Well you guys asked for an AU Falcon and here it is. It’s a rough old thing, inexcusably so if it were anything other than an AU Falcon.
Introduced in 1998, the AU was not well received due to its polarising and ovoid styling. The more conventional VT Commodore gained a sales lead it would take Ford several years to wrest back.
Beneath that questionable-looking shell lay a robust and well-engineered car. The engine received an overhaul with help from Jaguar engineers, putting an end to Falcon’s long association with blown head gaskets. Tech might be agricultural by today’s standards, but steering feel was arguably superior to subsequent Falcons, without the myriad suspension/bushing headaches.
If you want proof the AU was ahead of its time, check out the car’s resurgence in popularity among several Facebook groups and newfound (comedy) cult icon status. This is partly because of the AU’s indestructible nature, meaning several are still kicking around in terminal states of neglect, refusing to die, like good ol’ ‘CIGZ’ here.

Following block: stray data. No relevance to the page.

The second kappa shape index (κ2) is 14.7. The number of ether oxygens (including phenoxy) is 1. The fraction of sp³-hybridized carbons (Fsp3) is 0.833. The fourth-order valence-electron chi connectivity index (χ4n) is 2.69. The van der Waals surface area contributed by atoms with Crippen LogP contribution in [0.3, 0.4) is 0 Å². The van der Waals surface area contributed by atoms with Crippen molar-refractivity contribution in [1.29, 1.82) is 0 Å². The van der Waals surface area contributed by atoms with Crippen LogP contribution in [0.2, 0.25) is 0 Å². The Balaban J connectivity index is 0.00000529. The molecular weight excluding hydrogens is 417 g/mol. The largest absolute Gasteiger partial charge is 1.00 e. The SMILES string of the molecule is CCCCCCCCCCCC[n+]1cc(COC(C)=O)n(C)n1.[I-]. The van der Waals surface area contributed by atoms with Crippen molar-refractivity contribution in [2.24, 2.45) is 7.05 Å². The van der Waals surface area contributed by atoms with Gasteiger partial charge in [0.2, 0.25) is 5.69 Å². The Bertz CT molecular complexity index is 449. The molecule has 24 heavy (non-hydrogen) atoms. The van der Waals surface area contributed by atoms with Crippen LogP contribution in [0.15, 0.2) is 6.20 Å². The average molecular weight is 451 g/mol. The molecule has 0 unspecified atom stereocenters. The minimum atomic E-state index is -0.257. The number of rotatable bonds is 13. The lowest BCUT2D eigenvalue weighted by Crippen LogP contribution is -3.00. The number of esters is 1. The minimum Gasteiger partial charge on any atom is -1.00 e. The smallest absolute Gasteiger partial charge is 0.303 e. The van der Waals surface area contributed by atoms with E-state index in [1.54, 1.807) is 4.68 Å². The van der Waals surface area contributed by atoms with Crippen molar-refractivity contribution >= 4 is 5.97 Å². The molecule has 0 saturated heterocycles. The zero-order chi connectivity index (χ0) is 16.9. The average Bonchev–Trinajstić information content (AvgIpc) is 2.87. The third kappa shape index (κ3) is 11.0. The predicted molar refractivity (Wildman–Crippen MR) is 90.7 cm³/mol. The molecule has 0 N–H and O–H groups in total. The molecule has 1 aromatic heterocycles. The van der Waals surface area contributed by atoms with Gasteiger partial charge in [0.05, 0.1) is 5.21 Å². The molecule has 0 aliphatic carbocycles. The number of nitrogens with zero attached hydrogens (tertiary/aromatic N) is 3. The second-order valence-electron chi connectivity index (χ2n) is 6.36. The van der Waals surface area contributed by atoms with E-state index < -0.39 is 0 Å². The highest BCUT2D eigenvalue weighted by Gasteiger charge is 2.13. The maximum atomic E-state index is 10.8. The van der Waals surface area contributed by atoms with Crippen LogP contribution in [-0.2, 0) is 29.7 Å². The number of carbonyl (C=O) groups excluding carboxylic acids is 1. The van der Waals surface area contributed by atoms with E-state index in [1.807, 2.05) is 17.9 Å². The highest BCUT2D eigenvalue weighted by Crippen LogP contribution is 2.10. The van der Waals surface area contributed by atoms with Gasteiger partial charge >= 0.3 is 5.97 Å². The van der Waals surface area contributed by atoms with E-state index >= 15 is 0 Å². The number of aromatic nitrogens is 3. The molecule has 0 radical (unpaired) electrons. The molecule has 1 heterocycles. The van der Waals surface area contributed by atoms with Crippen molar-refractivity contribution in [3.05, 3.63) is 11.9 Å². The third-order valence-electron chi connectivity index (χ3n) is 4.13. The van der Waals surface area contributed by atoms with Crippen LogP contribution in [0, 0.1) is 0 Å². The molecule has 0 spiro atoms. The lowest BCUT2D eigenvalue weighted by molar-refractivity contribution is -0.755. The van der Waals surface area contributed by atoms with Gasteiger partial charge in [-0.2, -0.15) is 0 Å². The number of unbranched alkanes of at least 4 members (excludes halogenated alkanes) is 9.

CIGZ is a series 2 dedicated LPG model, formerly owned by my self and still in the family. The LPG model made less power than its petrol counterpart, at 143kW, but more torque: 362Nm at a lower 2750rpm. As a result, response through the cable throttle is rich and instantaneous. It combines superbly with the Falcon’s aerodynamic shape on long journeys to extract stellar range from the 90-litre tank.
Sure, this one might lack ABS and isn’t going to win any concours awards but mechanically, the AU Falcon has stood the test of time, and much like the DeLorean from Back to the Future, it is enjoying posthumous popularity it really could’ve used when it was new.